Written by Jon Rooney.
In the late 90â€™s and early 00â€™s, For Stars released four full-length CDs on small West Coast indie Future Farmer Recordings, whose claim to fame is surely the introduction of M. Ward to the world years before Merge and his ingÃ©nue duets, as well as one EP of outtakes on the impossibly fertile Spanish label Acuarela Discos. Bay Area-based For Stars made very sad, very clear and staggeringly sparse music marked by leader Carlos Forsterâ€™s soaring falsetto and vaguely Beach Boys-esque melodies. His songs were about loss, longing, aging, and decay in the simplest, most direct terms. Never resorting to decorate his lyrics with clever artifice or cloudy metaphysics, Forster instead charged forward with sentiments so honest and unselfconscious that they could be, and were, easily overlooked (see Pitchforkâ€™s shitty review of the bandâ€™s final release, â€¦It Falls Apart). For a band with five members, the song arrangements were roomy, mellow and, above all, pretty â€“ jazz brushes on a snare, an old synth mixed low, a stranded electric guitar playing single-string lead lines, the like. For Stars based an entire aesthetic around the kind of lovelorn magic captured so famously in REMâ€™s â€œNightswimmingâ€; a sense of post-adolescent heartache and loneliness that should have made them the thinking and feeling personâ€™s musical bookend to the Mountain Goats.
In the years since 2004â€™s â€¦It Falls Apart ushered the band off the ever-ridiculous indie scene with a tragic whimper, For Stars has yet to enjoy any sort of post-mortem appreciation aside from occasional namedrops from old friend M. Ward in interviews. In fact, the band’s final days were rife with indignities and disappointments. I remember picking up a copy of â€¦It Falls Apart the week it came out at the long-departed Tower Records in North Beach only to be horrified to notice that the text on the spine was printed upside down. How did that happen? Thatâ€™s the kind of careless nonsense generally found on hastily-pressed CDs by local bands with an inattention to details in the days before the MP3 forever liberated music from the shackles of fair compensation. Did Future Farmer not catch the error on the proofs, and once they got copies from the plant did they not see the point in repressing? It was such a depressing omen. Or symbol. Take your pick.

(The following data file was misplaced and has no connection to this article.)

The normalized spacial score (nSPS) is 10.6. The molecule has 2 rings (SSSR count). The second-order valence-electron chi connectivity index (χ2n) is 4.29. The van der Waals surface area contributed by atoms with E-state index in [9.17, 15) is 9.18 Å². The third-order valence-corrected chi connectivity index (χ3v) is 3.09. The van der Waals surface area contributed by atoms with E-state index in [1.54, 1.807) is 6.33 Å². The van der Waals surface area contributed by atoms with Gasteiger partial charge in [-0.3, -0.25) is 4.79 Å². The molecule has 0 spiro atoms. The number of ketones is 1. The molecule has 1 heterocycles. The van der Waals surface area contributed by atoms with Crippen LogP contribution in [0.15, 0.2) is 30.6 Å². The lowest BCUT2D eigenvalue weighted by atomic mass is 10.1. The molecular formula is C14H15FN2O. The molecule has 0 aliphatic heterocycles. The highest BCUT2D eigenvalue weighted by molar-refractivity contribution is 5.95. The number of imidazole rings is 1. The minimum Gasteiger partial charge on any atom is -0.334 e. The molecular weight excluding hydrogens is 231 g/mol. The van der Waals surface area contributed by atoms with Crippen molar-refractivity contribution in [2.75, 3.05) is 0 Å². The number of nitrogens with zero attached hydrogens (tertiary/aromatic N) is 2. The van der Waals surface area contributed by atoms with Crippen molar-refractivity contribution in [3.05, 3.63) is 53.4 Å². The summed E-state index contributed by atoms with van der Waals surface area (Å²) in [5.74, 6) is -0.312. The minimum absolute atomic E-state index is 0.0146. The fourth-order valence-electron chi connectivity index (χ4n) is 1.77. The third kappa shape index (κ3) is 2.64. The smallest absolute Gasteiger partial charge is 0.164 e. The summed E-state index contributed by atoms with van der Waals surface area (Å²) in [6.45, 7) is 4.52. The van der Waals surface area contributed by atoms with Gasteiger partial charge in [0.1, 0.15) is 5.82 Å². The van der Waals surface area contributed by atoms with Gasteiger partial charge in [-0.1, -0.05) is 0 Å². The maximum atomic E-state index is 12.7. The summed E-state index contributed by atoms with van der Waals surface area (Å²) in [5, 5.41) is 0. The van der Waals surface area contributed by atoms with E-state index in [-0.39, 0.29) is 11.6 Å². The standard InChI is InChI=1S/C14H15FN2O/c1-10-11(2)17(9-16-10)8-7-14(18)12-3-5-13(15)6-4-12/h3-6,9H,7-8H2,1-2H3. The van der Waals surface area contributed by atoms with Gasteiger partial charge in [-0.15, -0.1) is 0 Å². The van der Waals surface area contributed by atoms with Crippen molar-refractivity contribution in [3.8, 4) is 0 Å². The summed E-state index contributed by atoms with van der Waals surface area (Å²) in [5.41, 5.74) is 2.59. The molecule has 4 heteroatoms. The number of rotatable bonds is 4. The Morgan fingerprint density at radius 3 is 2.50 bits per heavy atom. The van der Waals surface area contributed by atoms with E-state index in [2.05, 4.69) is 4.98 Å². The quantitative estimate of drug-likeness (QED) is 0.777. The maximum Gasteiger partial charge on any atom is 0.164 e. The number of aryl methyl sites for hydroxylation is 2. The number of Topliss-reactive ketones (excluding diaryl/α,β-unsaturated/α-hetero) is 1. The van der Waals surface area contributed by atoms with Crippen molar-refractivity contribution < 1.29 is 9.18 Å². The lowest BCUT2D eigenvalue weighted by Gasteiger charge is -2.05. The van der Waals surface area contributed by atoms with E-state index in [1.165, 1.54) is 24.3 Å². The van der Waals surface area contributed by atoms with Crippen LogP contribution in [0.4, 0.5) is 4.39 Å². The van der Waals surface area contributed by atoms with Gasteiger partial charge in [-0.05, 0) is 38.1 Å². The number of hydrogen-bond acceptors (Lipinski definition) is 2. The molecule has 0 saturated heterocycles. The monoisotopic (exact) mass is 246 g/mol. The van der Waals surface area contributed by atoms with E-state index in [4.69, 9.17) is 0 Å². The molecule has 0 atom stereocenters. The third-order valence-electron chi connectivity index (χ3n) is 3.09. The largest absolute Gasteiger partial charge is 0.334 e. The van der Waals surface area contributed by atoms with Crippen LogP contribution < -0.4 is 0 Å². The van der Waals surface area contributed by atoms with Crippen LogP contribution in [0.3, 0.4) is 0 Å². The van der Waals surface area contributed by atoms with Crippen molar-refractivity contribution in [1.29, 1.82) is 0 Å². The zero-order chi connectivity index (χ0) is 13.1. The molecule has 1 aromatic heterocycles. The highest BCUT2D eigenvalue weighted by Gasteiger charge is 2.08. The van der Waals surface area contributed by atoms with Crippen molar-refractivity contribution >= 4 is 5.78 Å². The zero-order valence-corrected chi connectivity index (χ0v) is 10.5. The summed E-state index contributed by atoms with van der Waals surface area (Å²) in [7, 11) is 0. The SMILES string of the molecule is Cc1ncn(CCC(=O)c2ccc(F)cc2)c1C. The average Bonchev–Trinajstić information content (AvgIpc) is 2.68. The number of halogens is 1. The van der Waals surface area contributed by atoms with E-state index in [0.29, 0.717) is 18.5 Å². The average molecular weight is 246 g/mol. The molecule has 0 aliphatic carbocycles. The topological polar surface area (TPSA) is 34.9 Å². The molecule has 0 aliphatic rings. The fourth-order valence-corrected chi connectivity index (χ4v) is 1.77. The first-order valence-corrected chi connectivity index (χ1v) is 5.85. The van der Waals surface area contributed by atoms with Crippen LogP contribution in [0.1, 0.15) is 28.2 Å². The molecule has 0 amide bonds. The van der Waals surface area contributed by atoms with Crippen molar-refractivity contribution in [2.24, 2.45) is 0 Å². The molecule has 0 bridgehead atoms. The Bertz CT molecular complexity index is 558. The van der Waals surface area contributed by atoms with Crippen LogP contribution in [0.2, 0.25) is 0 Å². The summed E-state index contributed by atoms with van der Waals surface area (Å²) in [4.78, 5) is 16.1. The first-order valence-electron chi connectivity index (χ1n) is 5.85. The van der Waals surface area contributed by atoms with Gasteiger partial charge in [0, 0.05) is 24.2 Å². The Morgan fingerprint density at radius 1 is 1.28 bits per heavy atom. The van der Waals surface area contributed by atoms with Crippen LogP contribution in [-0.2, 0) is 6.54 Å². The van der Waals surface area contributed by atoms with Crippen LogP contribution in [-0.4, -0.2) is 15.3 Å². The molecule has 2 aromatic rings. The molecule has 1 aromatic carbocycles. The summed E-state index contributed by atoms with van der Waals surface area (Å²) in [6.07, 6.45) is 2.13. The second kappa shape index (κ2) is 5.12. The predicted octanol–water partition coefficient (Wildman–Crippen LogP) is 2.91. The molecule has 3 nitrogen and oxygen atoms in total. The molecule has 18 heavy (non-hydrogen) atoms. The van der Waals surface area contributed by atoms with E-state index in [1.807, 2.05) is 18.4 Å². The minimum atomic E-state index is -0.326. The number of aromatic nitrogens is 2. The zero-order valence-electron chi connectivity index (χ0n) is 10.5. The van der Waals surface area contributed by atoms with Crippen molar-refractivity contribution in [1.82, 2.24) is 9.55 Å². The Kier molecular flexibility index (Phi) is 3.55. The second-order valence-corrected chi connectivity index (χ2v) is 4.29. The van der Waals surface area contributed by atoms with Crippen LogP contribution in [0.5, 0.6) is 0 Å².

I believe my wife and I also saw the bandâ€™s final show, which was one last, sad display. This band, who once toured with Doves and opened for Wilco at the Fillmore while shooting I Am Trying to Break Your Heart, was relegated to the support slot for Two Gallants, a hype-laden duo barely out of their local high school who was returning from some tour or another to triumphantly headline the Independent, a slightly sub-Fillmore venue that featured mostly national bands and only the most formidable of local acts at the time (John Vanderslice, Rogue Wave, etc.). The place was packed with Two Gallantsâ€™ friends and family, many of whom I assumed were unfamiliar with basic indie show etiquette. The room was a cacophony of talking and general inattention to the band on stage, making it difficult to hear the songsâ€™ delicate arrangements. I did catch Forsterâ€™s final, defeated â€œThanks, thatâ€™s itâ€ or something similar that he muttered from the stage amid a smattering of barely polite applause before packing up his gear.
If youâ€™ve read this far, Iâ€™ll assume youâ€™re intrigued. 1999â€™s Windows for Stars is a great place to start. While no official site currently exists for the band, you can catch a cross-section of For Stars’ music on MySpace.